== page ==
I don’t think I’m a particularly friendly person. It’s not that I’m actively unfriendly. It’s more that I’m unsure of myself. I am shy and a bit afraid of strangers, and I tend to guard my opinions and emotions. I’ve never been a person who has a ton of friends. I have a few, who are very dear to me, and I’ve always counted myself lucky in that. I would much rather have a few really great friends than thousands of “sort of” ones. I wasn’t unpopular in school. In fact, it was rare that anyone had a mean thing to say about me. It was rare that anyone had anything to say about me, because I was one of those kids that no one notices — until they want something, like the answers to a test or help with homework or to borrow notes.
I’m terrible at parties and social gatherings. You know how, when you go to a party and things seem to be humming along fairly well, but, then, there’s this sudden pause in the conversation? It’s an awkward silence — the kind of thing that happens when two people, previously engaged in a very meaningful and in-depth conversation, suddenly look at each other, realize they have nothing in common and, even worse, that they don’t know each other all that well. And so, they fall silent. Perhaps one of them clears his throat and the other looks down at her shoes. Both of them wonder why one of them just told a perfect stranger about Great Aunt Hattie’s enormous goiter, which looks like two hamsters chasing each other around the poor woman’s neck. And then, if all goes well, “the party drift” happens. Each person pretends to see someone else they know or to hear something incredibly captivating — on the other side of the room, of course — so that they, regrettably, have to drift away from each other for the remainder of the evening. If things don’t go well, the awkward silence grows, moving outward from its point of origin until it engulfs the entire party. Then, people have no choice but to drift out the doors, leaving the hapless host or hostess with mounds of uneaten shrimp cocktail and pyramids of unopened bottles of booze. Typically, I am the person standing at the epicenter of the awkward silence. Ground Zero of party doom, if you will.
And here’s why:
Because, although I’ve never thought of myself as being particularly friendly, and I’ve never had much luck in getting people to listen to — or even show interest in — anything I have to say, it appears there’s something about me that certain people find comforting. I am forever finding myself in the position of having perfect strangers come up to me and tell me … stuff. Stuff that I don’t need to know. And don’t particularly want to know. Stuff that, once I do know it, it’s impossible to “un-know”. And, being the socially awkward person that I am, I’ve never managed to master either the fine art of small talk or the graceful execution of “the party drift”.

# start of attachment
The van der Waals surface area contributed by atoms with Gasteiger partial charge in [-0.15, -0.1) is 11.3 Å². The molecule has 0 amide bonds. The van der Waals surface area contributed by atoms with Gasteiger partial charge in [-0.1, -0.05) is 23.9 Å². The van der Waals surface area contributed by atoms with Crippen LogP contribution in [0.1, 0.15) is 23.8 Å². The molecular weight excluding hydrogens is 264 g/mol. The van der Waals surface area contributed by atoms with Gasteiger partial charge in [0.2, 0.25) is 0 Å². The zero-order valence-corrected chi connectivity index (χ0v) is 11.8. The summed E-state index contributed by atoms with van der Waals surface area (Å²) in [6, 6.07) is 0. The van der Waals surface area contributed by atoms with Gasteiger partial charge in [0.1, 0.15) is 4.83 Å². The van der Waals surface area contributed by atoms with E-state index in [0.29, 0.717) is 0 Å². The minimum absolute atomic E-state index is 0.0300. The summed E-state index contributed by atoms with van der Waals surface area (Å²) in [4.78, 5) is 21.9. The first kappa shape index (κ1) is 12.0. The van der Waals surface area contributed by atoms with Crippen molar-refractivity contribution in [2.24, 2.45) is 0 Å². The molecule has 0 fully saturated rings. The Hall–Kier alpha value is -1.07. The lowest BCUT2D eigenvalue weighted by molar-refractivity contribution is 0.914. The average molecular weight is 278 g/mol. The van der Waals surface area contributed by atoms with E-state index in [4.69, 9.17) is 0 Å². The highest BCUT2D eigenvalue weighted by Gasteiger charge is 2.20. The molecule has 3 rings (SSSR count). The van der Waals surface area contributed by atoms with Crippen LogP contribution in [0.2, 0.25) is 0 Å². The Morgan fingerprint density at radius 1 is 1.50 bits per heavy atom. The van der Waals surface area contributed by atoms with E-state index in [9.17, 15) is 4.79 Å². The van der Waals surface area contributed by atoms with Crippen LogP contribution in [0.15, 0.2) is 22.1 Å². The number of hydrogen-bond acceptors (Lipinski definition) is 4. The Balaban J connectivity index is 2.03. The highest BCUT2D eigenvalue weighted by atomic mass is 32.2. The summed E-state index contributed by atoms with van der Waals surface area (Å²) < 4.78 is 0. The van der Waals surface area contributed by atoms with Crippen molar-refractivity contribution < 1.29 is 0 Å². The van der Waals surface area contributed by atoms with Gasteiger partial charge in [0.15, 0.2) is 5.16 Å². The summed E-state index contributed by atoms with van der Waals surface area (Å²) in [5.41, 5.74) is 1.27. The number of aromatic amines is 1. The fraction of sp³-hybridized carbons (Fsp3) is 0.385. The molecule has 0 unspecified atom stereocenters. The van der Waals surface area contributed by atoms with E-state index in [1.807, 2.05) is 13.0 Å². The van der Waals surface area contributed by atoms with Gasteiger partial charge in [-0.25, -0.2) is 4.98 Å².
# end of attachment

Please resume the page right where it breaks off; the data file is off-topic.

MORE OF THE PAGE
Like the time when I was waiting to have the oil changed in my car, and this man sat down next to me. I was busy reading a book and working very hard at pretending I was the only person in the room –which is how a shy person survives having to be out and about in public — but, even so, he decided to talk to me.
He told me all about how he had moved into the area from another state a few months previously. How he and his wife had been living apart for a few years, and how he really wanted the marriage to work. And so, he had quit his job to move here so they could be together. He was happy and excited about this new change, but it surprised him that his wife didn’t seem to feel the same way. He still didn’t have a job, although he was hopeful he would find something soon, because his credit cards were nearly all maxed out already. And now, he suspected his wife was having an affair because he could smell smoke on her clothing when she came home, but neither of them was a smoker.
It was a heartbreaking story. One I still carry with me to this day, a couple of years after the fact. I don’t know that man’s name. Or where he lived. Or what his favorite color was. And yet, I know some of the most intimate details of his life. I wish I could un-know them. Because it makes me sad. And, sometimes, I wonder if things worked out for him and for his wife, either together or separately.
I think he felt better, just for having told his story to someone else. It didn’t seem that he needed me to say anything. Which is good. If he had expected something — advice or a reply of some kind — I am certain I would have bungled it horribly. In my discomfort, I would have said something ridiculous and lame like: “Tea is nice. I love a cup of nice, hot tea on a dreary day. What do you think?”
Which, of course, wouldn’t have had anything to do with … well, anything. And would have caused the awkward silence to fall between us. And, because, instead of being at a lively party, we were stuck in a small, drab waiting room, there would have been no choice but to drift away — out of the doors and forever out of each other’s lives.